One newspaper stated that there was no sign of foul play and that he had seemed to have died of natural causes. Another euphemistically reported that he had died in his sleep.
My interest piqued, I obtained his death certificate issued after an autopsy, which states that he died from a severed brachial or upper arm artery, haemorrhage and syncope. Given that there was no police investigation, it’s certain that he committed suicide, probably by slicing through his underarm. Price suffered from a long term painful illness which may have been a cause of his decision to end his life.
Just months earlier he had written the following in the ‘Forerunner’ periodical in the context of the war then raging in Europe. Does this argument against suicide represent his troubled mind at the time?
“Some will probably despair of this world and transfer their hopes to a future sphere. It is good to hope for better things beyond the silence of death. But our first business is here and now, and we have no right to neglect our mundane duties that we may selfishly dream of eternal bliss. I have no wish to pour scorn on anyone’s post mortem dreams. I have some myself. But religion is surely the making of things better in this world. And now the call is upon us to seek to save the high things already secured.”
A 1929 newspaper article on Highgate Hill unexpectedly devotes half its column space to a description of Price and was obviously written by a close acquaintance. The author makes the following comment on Price’s death.
“His passing, like his life, was tinged with the unusual. Like a Roman senator who had incurred his Emperor’s displeasure he expiated, in the old Roman way, his failure to adjust himself to his environment.”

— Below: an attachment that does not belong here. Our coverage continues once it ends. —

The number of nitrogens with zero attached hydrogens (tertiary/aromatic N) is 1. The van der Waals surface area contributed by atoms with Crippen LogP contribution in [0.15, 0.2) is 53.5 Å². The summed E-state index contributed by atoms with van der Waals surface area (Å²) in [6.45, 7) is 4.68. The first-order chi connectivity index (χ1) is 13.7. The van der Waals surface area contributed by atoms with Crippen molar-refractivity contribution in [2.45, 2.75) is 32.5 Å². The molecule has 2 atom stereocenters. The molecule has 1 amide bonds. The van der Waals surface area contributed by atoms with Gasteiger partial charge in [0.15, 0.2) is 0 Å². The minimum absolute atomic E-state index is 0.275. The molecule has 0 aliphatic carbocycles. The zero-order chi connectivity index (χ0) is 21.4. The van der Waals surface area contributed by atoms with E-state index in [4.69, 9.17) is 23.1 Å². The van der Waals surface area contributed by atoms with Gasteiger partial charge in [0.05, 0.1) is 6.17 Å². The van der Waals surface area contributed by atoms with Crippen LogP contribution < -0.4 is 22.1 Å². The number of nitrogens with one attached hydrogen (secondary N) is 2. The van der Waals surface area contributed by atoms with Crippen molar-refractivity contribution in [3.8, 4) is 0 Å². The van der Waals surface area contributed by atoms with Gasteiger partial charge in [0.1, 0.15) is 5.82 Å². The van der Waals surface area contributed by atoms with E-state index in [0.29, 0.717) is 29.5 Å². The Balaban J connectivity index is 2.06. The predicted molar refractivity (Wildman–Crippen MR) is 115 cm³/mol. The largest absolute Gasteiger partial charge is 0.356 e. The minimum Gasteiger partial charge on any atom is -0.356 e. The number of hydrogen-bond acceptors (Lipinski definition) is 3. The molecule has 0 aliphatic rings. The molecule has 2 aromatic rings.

A yearly Douglas Price Memorial Lecture was held for some years from 1920 and presented by distinguished academics. In 1921, the lecture was presented by Elton Mayo, Professor of Psychology and Philosophy at the University of Queensland. Another blogger has discussed this in her post ‘Civilisation and the Inner Self’ .
A 1921 newspaper article regarding this lecture by an acquaintance gives us a glimpse of his character.
“Douglas Price’s love for the beautiful in life was his most vivid characteristic – beauty of mind, physical beauty, lovely words that blaze like jewels, music that frees the soul, art, nature, truth, kindness- all these things were to him just God.”
The article mentions that without a successor, the Modernist Movement in Brisbane had become ‘moribund, if not dead’.
One of his obituaries stated that had Douglas Price lived anywhere but Australia, he would have had a world wide reputation, but he is now all but forgotten.
His fallen tombstone can be found in the South Brisbane Cemetery.
The unusual discovery of Douglas Price’s photograph album – The mysterious photo album of a rebel priest